[Speex-dev] mdf -- better adaption of W?
Jean-Marc.Valin at USherbrooke.ca
Tue Dec 13 01:32:58 PST 2005
> Err. Ok, as I got it, 'bin 0' has it's amplitude in W, bin 1 to N-1 has
> it's real part in W[i*2-1] and it's imag in W[i*2], and finally the
> nyquist amplitude is in W[N-1]
Not quite, it's packet "real, real, imag, real, imag, ...".
> I took this from how power_spectrum() computes, so I might be off :)
But power_spectrum() handles that fine, you're right.
> > If you hold that in you're hand, you're probably making it harder than
> > for a real scenario because any movement causes the echo path to change.
> Actually, with maximum volume (which I used to make sure the echo really
> dominated over the noise), it's quite loud, so I left it in the corner.
That fine then... as long as the max volume doesn't cause too much
distortion (the AEC models only linear effects).
> I'll need to add support for saving audio to my program, so I can give you
> the "actual" sampled loudspeaker and mic files, and I'll also need to get
> hold of a test person again. (I had a friend with a friend who has an
> exceptionally clear voice. My own "aaaaaa" is far too muddy to cause
> this). I'll try to get this done this week, but it might be delayed 'till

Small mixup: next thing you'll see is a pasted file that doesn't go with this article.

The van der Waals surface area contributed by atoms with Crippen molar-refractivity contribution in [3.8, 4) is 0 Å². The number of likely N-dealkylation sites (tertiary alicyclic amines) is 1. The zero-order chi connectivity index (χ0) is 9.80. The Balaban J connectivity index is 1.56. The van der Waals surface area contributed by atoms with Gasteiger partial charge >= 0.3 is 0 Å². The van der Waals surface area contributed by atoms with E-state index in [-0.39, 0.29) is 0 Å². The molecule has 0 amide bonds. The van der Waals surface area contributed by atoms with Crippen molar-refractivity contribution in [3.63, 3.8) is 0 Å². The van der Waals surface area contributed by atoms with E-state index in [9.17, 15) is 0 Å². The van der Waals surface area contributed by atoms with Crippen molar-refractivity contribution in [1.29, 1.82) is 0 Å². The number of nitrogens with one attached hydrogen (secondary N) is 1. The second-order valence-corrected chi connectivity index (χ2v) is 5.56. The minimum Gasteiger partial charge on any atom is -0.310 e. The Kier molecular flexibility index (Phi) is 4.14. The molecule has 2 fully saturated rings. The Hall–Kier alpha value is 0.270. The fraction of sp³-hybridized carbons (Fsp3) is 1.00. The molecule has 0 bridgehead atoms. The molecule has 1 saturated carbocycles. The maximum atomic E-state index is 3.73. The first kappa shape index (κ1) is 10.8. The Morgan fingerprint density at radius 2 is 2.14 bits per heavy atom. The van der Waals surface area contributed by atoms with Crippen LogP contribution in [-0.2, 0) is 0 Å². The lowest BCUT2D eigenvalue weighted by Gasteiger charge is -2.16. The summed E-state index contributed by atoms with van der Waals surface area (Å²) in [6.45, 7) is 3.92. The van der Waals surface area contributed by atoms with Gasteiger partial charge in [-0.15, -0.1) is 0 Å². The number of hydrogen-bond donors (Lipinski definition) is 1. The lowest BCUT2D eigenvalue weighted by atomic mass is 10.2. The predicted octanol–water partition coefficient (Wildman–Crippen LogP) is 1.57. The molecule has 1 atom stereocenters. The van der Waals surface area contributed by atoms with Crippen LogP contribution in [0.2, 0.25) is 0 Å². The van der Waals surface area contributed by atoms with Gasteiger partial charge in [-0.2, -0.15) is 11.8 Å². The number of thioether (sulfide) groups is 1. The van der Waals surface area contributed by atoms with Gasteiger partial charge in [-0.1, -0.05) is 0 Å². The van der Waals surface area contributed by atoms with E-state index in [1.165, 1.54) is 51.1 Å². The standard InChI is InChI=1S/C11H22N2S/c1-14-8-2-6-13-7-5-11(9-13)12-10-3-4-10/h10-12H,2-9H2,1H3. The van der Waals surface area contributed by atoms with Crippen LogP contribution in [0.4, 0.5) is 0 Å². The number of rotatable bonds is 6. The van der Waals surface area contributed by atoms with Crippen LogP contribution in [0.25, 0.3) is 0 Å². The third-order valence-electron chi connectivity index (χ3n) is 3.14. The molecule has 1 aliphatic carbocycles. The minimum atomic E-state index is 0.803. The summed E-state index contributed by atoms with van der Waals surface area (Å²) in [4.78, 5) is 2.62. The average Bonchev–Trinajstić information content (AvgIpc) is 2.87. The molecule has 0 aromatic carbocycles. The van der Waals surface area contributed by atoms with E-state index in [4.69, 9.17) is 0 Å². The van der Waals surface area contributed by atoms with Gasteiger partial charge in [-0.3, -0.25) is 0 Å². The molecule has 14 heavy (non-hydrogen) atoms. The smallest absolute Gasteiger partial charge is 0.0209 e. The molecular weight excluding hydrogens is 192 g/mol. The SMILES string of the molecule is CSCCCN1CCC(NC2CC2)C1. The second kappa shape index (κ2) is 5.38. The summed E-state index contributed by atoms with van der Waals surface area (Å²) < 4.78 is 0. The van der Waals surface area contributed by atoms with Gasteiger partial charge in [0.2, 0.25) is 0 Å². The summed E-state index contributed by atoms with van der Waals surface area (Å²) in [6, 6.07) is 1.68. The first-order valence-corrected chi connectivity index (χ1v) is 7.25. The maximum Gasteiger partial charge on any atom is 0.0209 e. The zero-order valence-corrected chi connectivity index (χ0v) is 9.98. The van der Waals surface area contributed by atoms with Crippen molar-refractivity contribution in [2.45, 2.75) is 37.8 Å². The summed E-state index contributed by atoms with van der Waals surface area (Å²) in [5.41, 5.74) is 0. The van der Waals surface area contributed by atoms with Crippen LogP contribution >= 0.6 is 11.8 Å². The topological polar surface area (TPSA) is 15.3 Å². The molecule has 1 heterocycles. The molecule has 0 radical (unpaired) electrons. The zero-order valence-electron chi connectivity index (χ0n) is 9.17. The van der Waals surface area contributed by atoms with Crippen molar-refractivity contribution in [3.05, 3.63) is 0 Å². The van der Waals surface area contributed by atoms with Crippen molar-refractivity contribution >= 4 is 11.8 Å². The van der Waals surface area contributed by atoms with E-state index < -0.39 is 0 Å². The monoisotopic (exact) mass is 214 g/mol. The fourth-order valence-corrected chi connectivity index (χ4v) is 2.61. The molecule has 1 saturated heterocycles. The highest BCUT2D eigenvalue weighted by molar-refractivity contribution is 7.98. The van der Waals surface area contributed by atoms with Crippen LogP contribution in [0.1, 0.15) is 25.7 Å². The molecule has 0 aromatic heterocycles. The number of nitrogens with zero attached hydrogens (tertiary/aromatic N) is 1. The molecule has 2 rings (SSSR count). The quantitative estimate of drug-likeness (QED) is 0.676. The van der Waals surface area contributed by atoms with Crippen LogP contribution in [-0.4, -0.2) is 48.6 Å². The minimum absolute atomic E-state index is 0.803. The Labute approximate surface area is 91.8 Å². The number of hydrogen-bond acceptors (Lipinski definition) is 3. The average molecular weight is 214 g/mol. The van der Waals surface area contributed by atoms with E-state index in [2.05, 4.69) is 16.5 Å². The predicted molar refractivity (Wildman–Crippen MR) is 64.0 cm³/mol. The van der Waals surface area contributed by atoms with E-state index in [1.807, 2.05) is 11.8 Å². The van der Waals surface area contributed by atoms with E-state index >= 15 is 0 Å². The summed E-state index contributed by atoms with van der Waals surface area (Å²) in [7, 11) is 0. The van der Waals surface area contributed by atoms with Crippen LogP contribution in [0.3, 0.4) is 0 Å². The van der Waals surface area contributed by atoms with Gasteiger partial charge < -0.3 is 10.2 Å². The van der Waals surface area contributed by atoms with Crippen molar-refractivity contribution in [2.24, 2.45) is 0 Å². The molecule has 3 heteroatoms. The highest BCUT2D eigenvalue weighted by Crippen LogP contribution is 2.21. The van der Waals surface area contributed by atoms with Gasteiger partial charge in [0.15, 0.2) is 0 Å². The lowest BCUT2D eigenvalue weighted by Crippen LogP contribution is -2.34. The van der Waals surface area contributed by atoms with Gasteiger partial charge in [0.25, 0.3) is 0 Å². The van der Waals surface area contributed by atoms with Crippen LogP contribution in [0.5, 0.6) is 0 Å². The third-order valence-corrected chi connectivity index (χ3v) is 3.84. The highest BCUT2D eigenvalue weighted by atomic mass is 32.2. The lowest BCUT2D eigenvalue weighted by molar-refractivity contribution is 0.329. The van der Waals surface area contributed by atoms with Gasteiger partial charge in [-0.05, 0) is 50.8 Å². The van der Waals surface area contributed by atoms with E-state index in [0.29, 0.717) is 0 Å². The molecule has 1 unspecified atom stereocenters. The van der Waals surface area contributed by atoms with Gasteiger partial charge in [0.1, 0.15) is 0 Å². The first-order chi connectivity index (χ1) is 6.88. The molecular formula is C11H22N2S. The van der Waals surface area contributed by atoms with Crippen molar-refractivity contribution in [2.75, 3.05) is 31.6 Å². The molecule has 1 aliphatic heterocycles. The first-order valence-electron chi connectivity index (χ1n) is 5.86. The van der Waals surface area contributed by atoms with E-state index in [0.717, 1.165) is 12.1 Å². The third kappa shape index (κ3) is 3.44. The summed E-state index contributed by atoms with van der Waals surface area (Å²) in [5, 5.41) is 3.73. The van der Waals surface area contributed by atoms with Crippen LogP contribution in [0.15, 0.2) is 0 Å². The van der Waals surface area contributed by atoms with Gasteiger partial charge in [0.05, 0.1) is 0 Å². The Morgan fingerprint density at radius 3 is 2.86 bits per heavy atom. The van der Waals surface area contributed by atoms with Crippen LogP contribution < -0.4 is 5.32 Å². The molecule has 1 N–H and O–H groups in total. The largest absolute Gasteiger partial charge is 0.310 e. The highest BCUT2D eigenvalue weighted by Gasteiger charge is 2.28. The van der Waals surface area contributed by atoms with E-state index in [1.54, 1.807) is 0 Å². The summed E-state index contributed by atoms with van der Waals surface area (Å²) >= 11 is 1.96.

> after christmas.
Let me know if you have files that cause the problem. Otherwise, it's
pretty much impossible to debug.
> >> This can happen quite frequently, so it would be nice if the echo
> >> canceller could deal with this situation without a complete reset.
> > That can be predicted from the code. It's sort of hard to fix without
> > hurting accuracy for the general case. I'll have to think about it.
> An idea might be to enable the noise cancellation to "feed back" into the
> echo cancellator. If, after noise cancellation, there's nothing left at
> all, then stop adapting the echo cancellator.
There's always "something" left after the echo cancellation, if only the
input noise. And even then it wouldn't fix the problem.
> Well, from what I can see in this testcase, it's only "random" where there
> is no correlation. For example, in the 20ms-40ms timeslot, the amplitude
> can spike a bit (such as on those "aaaaaa"), but the phase is still
> random, whereas in the '0-20ms' slot, it's very regular. My thought was to
> use the "regularity" of the phase shift as an indication for a good match.
No. All the regularity means is that you have a dominant pulse in the
transfer function. That's expected for the first section of the filter
(because of the direct sound path), but not the others (that are really
just a lot of incoherent stuff).
> So, if arg(W[i+1])-arg(W[i])==arg(W[i])-arg(W[i-1]), we know it's a steady
> increase, so it's probably a good match. It's quite hackish, and probably
> not based in any kind of good scientific basis, but it's an idea for
> dealing better with the specific kind of echo I see here.
What good would it really tell you anyway?
> Then again, it will likely fail horribly if you have 2 echos; one delayed
> by 5ms with equal amplitude, and another delayed by 15ms with a much lower
That's actually common if you have a wall (or the floor) not too far
from the mic or the speaker.
> I have no idea what the "phase diagram" will look like then.
Messy and dependent on the amplitudes too.
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